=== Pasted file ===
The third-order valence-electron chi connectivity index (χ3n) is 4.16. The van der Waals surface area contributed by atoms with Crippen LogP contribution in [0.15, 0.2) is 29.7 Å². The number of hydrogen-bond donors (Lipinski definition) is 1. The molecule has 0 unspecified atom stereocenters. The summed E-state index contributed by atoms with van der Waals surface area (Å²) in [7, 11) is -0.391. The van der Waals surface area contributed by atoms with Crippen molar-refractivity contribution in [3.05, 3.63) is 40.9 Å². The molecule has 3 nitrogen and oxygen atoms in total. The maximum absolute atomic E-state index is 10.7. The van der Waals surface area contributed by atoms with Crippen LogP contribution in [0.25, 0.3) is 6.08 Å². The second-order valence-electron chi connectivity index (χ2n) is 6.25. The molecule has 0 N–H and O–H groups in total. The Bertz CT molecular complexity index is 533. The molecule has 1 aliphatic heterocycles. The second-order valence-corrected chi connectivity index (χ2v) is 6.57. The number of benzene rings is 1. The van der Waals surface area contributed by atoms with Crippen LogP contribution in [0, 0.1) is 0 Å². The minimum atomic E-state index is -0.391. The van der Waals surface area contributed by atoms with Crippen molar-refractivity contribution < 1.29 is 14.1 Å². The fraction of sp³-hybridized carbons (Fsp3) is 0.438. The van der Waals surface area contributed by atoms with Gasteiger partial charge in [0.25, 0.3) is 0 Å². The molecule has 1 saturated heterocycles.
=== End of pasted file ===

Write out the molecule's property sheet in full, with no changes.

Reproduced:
The third-order valence-electron chi connectivity index (χ3n) is 4.16. The van der Waals surface area contributed by atoms with Crippen LogP contribution in [0.15, 0.2) is 29.7 Å². The number of hydrogen-bond donors (Lipinski definition) is 1. The molecule has 0 unspecified atom stereocenters. The summed E-state index contributed by atoms with van der Waals surface area (Å²) in [7, 11) is -0.391. The van der Waals surface area contributed by atoms with Crippen molar-refractivity contribution in [3.05, 3.63) is 40.9 Å². The molecule has 3 nitrogen and oxygen atoms in total. The maximum absolute atomic E-state index is 10.7. The van der Waals surface area contributed by atoms with Crippen LogP contribution in [0.25, 0.3) is 6.08 Å². The second-order valence-electron chi connectivity index (χ2n) is 6.25. The molecule has 0 N–H and O–H groups in total. The Bertz CT molecular complexity index is 533. The molecule has 1 aliphatic heterocycles. The second-order valence-corrected chi connectivity index (χ2v) is 6.57. The number of benzene rings is 1. The van der Waals surface area contributed by atoms with Crippen LogP contribution in [0, 0.1) is 0 Å². The minimum atomic E-state index is -0.391. The van der Waals surface area contributed by atoms with Crippen molar-refractivity contribution < 1.29 is 14.1 Å². The fraction of sp³-hybridized carbons (Fsp3) is 0.438. The van der Waals surface area contributed by atoms with Gasteiger partial charge in [0.25, 0.3) is 0 Å². The molecule has 1 saturated heterocycles.